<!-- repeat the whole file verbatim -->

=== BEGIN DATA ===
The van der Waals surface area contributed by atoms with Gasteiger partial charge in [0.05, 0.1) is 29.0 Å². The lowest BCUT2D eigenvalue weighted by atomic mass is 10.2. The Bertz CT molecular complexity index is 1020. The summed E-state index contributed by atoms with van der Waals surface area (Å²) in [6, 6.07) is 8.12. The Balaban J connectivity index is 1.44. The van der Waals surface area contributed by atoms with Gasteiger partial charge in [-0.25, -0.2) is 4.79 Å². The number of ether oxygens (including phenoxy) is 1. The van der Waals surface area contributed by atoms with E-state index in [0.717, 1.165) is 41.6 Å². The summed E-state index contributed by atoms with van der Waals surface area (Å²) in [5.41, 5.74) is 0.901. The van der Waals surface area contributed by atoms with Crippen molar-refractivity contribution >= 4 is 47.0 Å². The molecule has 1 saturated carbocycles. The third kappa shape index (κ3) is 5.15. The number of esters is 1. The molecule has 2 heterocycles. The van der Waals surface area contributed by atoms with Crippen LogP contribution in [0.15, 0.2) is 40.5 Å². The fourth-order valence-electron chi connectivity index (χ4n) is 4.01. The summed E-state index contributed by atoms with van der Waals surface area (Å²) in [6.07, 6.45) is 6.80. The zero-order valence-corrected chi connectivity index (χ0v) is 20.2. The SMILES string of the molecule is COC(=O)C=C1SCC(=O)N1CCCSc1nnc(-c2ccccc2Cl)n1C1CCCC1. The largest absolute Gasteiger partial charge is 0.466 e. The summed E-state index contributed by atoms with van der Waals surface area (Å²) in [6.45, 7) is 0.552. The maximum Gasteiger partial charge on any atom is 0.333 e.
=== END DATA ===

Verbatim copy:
The van der Waals surface area contributed by atoms with Gasteiger partial charge in [0.05, 0.1) is 29.0 Å². The lowest BCUT2D eigenvalue weighted by atomic mass is 10.2. The Bertz CT molecular complexity index is 1020. The summed E-state index contributed by atoms with van der Waals surface area (Å²) in [6, 6.07) is 8.12. The Balaban J connectivity index is 1.44. The van der Waals surface area contributed by atoms with Gasteiger partial charge in [-0.25, -0.2) is 4.79 Å². The number of ether oxygens (including phenoxy) is 1. The van der Waals surface area contributed by atoms with E-state index in [0.717, 1.165) is 41.6 Å². The summed E-state index contributed by atoms with van der Waals surface area (Å²) in [5.41, 5.74) is 0.901. The van der Waals surface area contributed by atoms with Crippen molar-refractivity contribution >= 4 is 47.0 Å². The molecule has 1 saturated carbocycles. The third kappa shape index (κ3) is 5.15. The number of esters is 1. The molecule has 2 heterocycles. The van der Waals surface area contributed by atoms with Crippen LogP contribution in [0.15, 0.2) is 40.5 Å². The fourth-order valence-electron chi connectivity index (χ4n) is 4.01. The summed E-state index contributed by atoms with van der Waals surface area (Å²) in [6.07, 6.45) is 6.80. The zero-order valence-corrected chi connectivity index (χ0v) is 20.2. The SMILES string of the molecule is COC(=O)C=C1SCC(=O)N1CCCSc1nnc(-c2ccccc2Cl)n1C1CCCC1. The largest absolute Gasteiger partial charge is 0.466 e. The summed E-state index contributed by atoms with van der Waals surface area (Å²) in [6.45, 7) is 0.552. The maximum Gasteiger partial charge on any atom is 0.333 e.